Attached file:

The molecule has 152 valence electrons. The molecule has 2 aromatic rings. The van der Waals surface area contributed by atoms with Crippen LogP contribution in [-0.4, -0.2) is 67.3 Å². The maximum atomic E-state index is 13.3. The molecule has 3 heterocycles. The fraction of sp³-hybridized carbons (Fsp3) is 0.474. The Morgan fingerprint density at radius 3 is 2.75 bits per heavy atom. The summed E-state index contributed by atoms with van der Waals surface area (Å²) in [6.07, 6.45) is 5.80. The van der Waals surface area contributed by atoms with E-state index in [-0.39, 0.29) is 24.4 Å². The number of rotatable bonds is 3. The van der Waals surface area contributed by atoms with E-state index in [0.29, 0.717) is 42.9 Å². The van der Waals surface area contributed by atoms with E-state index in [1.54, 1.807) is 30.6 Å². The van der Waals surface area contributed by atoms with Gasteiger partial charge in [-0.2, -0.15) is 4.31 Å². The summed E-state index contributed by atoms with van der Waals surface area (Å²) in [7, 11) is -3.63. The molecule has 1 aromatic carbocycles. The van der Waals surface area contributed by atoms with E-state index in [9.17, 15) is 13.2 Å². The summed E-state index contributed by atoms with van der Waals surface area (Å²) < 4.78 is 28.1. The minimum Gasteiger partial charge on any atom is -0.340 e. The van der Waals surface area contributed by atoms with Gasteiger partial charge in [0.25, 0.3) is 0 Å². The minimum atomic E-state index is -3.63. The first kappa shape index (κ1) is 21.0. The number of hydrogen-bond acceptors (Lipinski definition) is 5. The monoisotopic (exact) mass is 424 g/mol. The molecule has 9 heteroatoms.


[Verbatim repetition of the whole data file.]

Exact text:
The molecule has 152 valence electrons. The molecule has 2 aromatic rings. The van der Waals surface area contributed by atoms with Crippen LogP contribution in [-0.4, -0.2) is 67.3 Å². The maximum atomic E-state index is 13.3. The molecule has 3 heterocycles. The fraction of sp³-hybridized carbons (Fsp3) is 0.474. The Morgan fingerprint density at radius 3 is 2.75 bits per heavy atom. The summed E-state index contributed by atoms with van der Waals surface area (Å²) in [6.07, 6.45) is 5.80. The van der Waals surface area contributed by atoms with E-state index in [-0.39, 0.29) is 24.4 Å². The number of rotatable bonds is 3. The van der Waals surface area contributed by atoms with E-state index in [0.29, 0.717) is 42.9 Å². The van der Waals surface area contributed by atoms with E-state index in [1.54, 1.807) is 30.6 Å². The van der Waals surface area contributed by atoms with Gasteiger partial charge in [-0.2, -0.15) is 4.31 Å². The summed E-state index contributed by atoms with van der Waals surface area (Å²) in [7, 11) is -3.63. The molecule has 1 aromatic carbocycles. The van der Waals surface area contributed by atoms with E-state index in [9.17, 15) is 13.2 Å². The summed E-state index contributed by atoms with van der Waals surface area (Å²) < 4.78 is 28.1. The minimum Gasteiger partial charge on any atom is -0.340 e. The van der Waals surface area contributed by atoms with Gasteiger partial charge in [0.25, 0.3) is 0 Å². The minimum atomic E-state index is -3.63. The first kappa shape index (κ1) is 21.0. The number of hydrogen-bond acceptors (Lipinski definition) is 5. The monoisotopic (exact) mass is 424 g/mol. The molecule has 9 heteroatoms.